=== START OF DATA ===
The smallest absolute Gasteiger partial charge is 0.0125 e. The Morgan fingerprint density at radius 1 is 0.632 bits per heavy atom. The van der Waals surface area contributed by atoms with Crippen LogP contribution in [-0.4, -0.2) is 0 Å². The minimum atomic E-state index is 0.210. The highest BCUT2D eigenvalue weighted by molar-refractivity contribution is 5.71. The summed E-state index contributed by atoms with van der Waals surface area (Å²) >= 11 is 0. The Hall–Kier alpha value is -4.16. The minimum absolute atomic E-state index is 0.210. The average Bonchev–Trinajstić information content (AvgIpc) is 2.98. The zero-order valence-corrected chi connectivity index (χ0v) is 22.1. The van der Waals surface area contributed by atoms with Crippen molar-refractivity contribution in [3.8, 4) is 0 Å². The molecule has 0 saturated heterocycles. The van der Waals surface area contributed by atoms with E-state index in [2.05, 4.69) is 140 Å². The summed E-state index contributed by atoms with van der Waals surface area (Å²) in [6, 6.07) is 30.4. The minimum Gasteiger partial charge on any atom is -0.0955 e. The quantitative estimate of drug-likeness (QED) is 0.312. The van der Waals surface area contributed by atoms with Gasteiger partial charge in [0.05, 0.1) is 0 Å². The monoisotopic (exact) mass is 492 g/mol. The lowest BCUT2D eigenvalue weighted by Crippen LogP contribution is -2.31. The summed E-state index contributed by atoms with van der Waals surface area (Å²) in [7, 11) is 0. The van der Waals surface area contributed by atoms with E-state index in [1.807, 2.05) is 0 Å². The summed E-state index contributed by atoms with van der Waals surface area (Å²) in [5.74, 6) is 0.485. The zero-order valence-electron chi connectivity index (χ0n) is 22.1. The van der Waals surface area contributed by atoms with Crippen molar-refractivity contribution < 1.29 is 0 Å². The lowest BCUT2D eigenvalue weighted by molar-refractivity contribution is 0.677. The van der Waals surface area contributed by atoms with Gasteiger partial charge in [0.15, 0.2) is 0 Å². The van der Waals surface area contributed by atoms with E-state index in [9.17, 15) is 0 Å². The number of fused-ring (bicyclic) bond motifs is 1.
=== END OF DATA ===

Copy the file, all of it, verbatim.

The smallest absolute Gasteiger partial charge is 0.0125 e. The Morgan fingerprint density at radius 1 is 0.632 bits per heavy atom. The van der Waals surface area contributed by atoms with Crippen LogP contribution in [-0.4, -0.2) is 0 Å². The minimum atomic E-state index is 0.210. The highest BCUT2D eigenvalue weighted by molar-refractivity contribution is 5.71. The summed E-state index contributed by atoms with van der Waals surface area (Å²) >= 11 is 0. The Hall–Kier alpha value is -4.16. The minimum absolute atomic E-state index is 0.210. The average Bonchev–Trinajstić information content (AvgIpc) is 2.98. The zero-order valence-corrected chi connectivity index (χ0v) is 22.1. The van der Waals surface area contributed by atoms with Crippen molar-refractivity contribution in [3.8, 4) is 0 Å². The molecule has 0 saturated heterocycles. The van der Waals surface area contributed by atoms with E-state index in [2.05, 4.69) is 140 Å². The summed E-state index contributed by atoms with van der Waals surface area (Å²) in [6, 6.07) is 30.4. The minimum Gasteiger partial charge on any atom is -0.0955 e. The quantitative estimate of drug-likeness (QED) is 0.312. The van der Waals surface area contributed by atoms with Gasteiger partial charge in [0.05, 0.1) is 0 Å². The monoisotopic (exact) mass is 492 g/mol. The lowest BCUT2D eigenvalue weighted by Crippen LogP contribution is -2.31. The summed E-state index contributed by atoms with van der Waals surface area (Å²) in [7, 11) is 0. The van der Waals surface area contributed by atoms with E-state index in [1.807, 2.05) is 0 Å². The summed E-state index contributed by atoms with van der Waals surface area (Å²) in [5.74, 6) is 0.485. The zero-order valence-electron chi connectivity index (χ0n) is 22.1. The van der Waals surface area contributed by atoms with Crippen molar-refractivity contribution < 1.29 is 0 Å². The lowest BCUT2D eigenvalue weighted by molar-refractivity contribution is 0.677. The van der Waals surface area contributed by atoms with Gasteiger partial charge in [0.15, 0.2) is 0 Å². The van der Waals surface area contributed by atoms with E-state index in [9.17, 15) is 0 Å². The number of fused-ring (bicyclic) bond motifs is 1.